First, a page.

A History of Argentina in the Twentieth Century / Edition 1

A History of Argentina in the Twentieth Century / Edition 1

1.0 1
by Luis Alberto Romero
     
 

ISBN-10: 0271021926

ISBN-13: 9780271021928

Pub. Date: 03/28/2002

Publisher: Penn State University Press

A History of Argentina in the Twentieth Century, originally published in Buenos Aires in 1994, attained instantaneous status as a classic. Written as an introductory text for university students and the general public, it is a profound reflection on the "Argentine dilemma" and the challenges that the country faces as it tries to rebuild democracy. In

Overview

A History of Argentina in the Twentieth Century, originally published in Buenos Aires in 1994, attained instantaneous status as a classic. Written as an introductory text for university students and the general public, it is a profound reflection on the "Argentine dilemma" and the challenges that the country faces as it tries to rebuild democracy. In the book, Romero painstakingly and brilliantly reconstructs and analyzes Argentina’s tortuous, often tragic modern history, from the "alluvial society" born of mass immigration, to the dramatic years of Juan and Eva Perón, to the recent period of military dictatorship and democracy. For this first English-language edition, Romero has written a new chapter covering the decade of the 1990s. A rare book combining great erudition with an engaging narrative, it is destined to be the standard English-language history of Argentina for many years to come.

The son of Argentina’s greatest twentieth-century historian, José Luis Romero, Luis Alberto Romero has emerged as one of the leading historians of his generation in Argentina. Romero’s generation is one that has witnessed the most dramatic decades of the country’s modern history, the decline of Argentina and its descent into violence, dictatorship, and despair, but also the hopeful if often difficult process of rebuilding democracy since the mid-1980s. Combining the rigor of the professional historian with a passionate commitment to his country’s future, Romero’s work is a major contribution to our understanding of one of Latin America’s most important nations. This translation by James Brennan, himself a leading English-speaking historian of Argentina, makes this valuable book available to a wide readership in the United States and elsewhere in the world.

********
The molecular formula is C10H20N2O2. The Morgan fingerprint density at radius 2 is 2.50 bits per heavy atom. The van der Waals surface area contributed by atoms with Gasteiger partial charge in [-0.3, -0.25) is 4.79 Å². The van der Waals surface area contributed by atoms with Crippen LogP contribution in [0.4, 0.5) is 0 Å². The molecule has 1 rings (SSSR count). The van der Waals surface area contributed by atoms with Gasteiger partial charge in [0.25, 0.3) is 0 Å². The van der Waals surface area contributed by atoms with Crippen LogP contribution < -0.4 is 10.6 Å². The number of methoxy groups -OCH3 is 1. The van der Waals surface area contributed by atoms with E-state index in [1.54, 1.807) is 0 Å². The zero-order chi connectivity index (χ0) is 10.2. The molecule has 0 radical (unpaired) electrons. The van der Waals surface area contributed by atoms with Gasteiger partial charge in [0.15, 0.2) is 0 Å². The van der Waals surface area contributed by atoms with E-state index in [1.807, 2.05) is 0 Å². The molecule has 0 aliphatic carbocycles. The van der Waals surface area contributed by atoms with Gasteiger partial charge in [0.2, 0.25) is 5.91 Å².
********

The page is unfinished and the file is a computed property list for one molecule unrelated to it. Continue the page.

Product Details

ISBN-13:
9780271021928
Publisher:
Penn State University Press
Publication date:
03/28/2002
Edition description:
New Edition
Pages:
384
Product dimensions:
6.00(w) x 9.00(h) x 1.00(d)

Table of Contents

Prefaceix
Preface to the English-Language Editionxiii
119161
2The Radical Governments, 1916-193027
3The Conservative Restoration, 1930-194359
4The Peron Government, 1943-195591
5The Stalemate, 1955-1966131
6Dependency or Liberation, 1966-1976173
7The "Process," 1976-1983215
8Advance and Retreat, 1983-1989255
9The Great Transformation, 1989-1999285
Epilogue: The New Argentina319
Postcript: January 2002333
Glossary of Spanish Terms351
Bibliography353
Index365

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A History of Argentina in the Twentieth Century 1 out of 5 based on 0 ratings. 1 reviews.
Guest More than 1 year ago
This unreadable 'history' rambles from unconnected thought to unconnected thought, absolutely lacking chronology, wasting my reading time in a confused miasma of intellectual posturing. Pity the poor History 1A student assigned this text. A typical sentence: 'The rupture between the most progressive sector of the intellectuals and their more conservative allies in the anti-Peronist front, foreshadowed since before 1955, became manifest almost immediately after Peron's overthrow, by virtue of the antipopular and repressive tactics of 'Liberating Revolution', above all because of intellectuals's self-guilt about the lack of understanding...blah, blah, blah. The only liberating virtue about this book, is putting it down for good and watching a re-run of the Beverly Hillbillys. At least the plot makes sense, which is more than this book did. After fifty pages of this book, I had no idea what went on, so I gave up. One star is generous.